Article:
Fracking for light tight oil in North Dakota and elsewhere has increased US production from 5 mbd to about 7.5 mbd in the past five years.  But the prospects for increased production from shale oil are limited. Decline rates of shale oil wells are 50% or more in the first year – much steeper than for conventional oil. That means we have to drill at an ever-faster rate just to keep up. And we’re producing the sweet, easy stuff first – it only gets harder.  The US Energy Information Administration (EIA) projects shale oil to push domestic oil production another 2 mbd to a high of between 9 and 9.5 mbd by about 2020, declining after that. David Hughes, formerly with Canada’s equivalent of the US Department of Energy and now with Post Carbon Institute, projects shale oil topping off in 2016 at perhaps 1 mbd higher than today – good, but still far from providing us energy independence.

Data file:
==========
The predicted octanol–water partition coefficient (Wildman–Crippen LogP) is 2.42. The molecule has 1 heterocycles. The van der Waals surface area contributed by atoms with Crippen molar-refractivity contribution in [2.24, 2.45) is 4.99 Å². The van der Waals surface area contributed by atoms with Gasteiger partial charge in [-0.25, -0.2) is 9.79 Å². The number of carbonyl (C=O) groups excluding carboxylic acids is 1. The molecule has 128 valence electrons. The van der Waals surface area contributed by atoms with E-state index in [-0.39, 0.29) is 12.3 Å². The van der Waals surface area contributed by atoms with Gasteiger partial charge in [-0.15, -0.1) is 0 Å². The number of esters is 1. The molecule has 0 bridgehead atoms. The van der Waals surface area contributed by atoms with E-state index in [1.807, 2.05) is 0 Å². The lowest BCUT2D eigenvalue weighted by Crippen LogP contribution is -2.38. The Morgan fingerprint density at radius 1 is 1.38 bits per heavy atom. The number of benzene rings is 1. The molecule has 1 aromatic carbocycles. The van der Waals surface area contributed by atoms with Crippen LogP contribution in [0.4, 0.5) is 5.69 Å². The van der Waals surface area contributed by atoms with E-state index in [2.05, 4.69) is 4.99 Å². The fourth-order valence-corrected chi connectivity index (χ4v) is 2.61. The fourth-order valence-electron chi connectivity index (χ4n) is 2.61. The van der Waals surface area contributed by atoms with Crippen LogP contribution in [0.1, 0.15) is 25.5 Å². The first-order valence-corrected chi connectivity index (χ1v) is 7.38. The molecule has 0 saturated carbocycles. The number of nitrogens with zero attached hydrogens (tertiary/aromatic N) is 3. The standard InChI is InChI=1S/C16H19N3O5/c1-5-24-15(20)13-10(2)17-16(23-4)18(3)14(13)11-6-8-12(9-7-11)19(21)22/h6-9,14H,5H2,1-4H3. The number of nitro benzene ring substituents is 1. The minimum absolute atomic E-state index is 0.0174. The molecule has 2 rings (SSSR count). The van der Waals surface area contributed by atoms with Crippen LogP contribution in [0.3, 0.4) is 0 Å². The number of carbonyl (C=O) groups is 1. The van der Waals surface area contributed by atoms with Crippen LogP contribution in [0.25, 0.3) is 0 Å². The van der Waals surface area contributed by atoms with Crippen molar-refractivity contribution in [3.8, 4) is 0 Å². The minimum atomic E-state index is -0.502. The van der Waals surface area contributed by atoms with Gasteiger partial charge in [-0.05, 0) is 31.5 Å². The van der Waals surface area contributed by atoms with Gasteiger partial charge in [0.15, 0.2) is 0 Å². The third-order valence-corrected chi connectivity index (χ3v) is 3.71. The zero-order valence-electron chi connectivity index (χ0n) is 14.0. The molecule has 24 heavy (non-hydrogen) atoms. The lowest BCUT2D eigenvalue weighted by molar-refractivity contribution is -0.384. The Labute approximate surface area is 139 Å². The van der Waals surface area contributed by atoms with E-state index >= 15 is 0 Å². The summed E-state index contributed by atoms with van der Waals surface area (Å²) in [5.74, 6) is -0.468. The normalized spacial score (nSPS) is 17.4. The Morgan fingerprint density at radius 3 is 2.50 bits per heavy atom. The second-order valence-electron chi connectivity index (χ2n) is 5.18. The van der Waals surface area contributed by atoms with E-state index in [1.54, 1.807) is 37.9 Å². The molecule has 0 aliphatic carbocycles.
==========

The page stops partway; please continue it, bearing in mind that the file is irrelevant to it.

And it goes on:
Regardless whose estimate you use, the US consumes about 19 mbd of oil. We currently import about 8 mbd. New fuel efficiency standards adopted by the Obama Administration should reduce consumption by about 2 mbd by 2025 and 4 mbd by 2035. However, even under the most optimistic forecast we would still have to import 6-7 mbd, about a third of our needs – and potentially more as population grows.    
One telling sign about shale oil’s prospects is that the major oil corporations are not heavily involved. The drillers are primarily independent “wildcatters”, who have to finance these expensive projects with debt. If and when production declines, they could go under if they can no longer pay their debts.